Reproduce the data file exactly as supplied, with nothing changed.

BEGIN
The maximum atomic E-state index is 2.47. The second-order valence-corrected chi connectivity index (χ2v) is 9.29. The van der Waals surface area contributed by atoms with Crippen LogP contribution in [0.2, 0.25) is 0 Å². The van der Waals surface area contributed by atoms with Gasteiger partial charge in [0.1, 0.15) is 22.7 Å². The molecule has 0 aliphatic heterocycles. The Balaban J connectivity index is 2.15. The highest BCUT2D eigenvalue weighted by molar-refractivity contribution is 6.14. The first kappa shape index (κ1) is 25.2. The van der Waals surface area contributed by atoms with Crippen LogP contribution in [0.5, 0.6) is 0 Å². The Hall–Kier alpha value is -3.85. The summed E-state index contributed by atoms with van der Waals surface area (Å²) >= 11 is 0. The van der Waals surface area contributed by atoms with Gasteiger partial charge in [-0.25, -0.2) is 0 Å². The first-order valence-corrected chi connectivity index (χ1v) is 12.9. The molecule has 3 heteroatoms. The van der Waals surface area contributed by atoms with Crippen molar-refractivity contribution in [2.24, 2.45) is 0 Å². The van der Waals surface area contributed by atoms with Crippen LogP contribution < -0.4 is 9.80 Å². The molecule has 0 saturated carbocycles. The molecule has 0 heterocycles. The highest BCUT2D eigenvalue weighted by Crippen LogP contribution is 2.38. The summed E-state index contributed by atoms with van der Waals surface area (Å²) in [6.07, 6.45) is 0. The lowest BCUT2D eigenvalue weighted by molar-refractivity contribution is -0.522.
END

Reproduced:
The maximum atomic E-state index is 2.47. The second-order valence-corrected chi connectivity index (χ2v) is 9.29. The van der Waals surface area contributed by atoms with Crippen LogP contribution in [0.2, 0.25) is 0 Å². The van der Waals surface area contributed by atoms with Gasteiger partial charge in [0.1, 0.15) is 22.7 Å². The molecule has 0 aliphatic heterocycles. The Balaban J connectivity index is 2.15. The highest BCUT2D eigenvalue weighted by molar-refractivity contribution is 6.14. The first kappa shape index (κ1) is 25.2. The van der Waals surface area contributed by atoms with Crippen LogP contribution in [0.5, 0.6) is 0 Å². The Hall–Kier alpha value is -3.85. The summed E-state index contributed by atoms with van der Waals surface area (Å²) >= 11 is 0. The van der Waals surface area contributed by atoms with Gasteiger partial charge in [-0.25, -0.2) is 0 Å². The first-order valence-corrected chi connectivity index (χ1v) is 12.9. The molecule has 3 heteroatoms. The van der Waals surface area contributed by atoms with Crippen molar-refractivity contribution in [2.24, 2.45) is 0 Å². The van der Waals surface area contributed by atoms with Crippen LogP contribution < -0.4 is 9.80 Å². The molecule has 0 saturated carbocycles. The molecule has 0 heterocycles. The highest BCUT2D eigenvalue weighted by Crippen LogP contribution is 2.38. The summed E-state index contributed by atoms with van der Waals surface area (Å²) in [6.07, 6.45) is 0. The lowest BCUT2D eigenvalue weighted by molar-refractivity contribution is -0.522.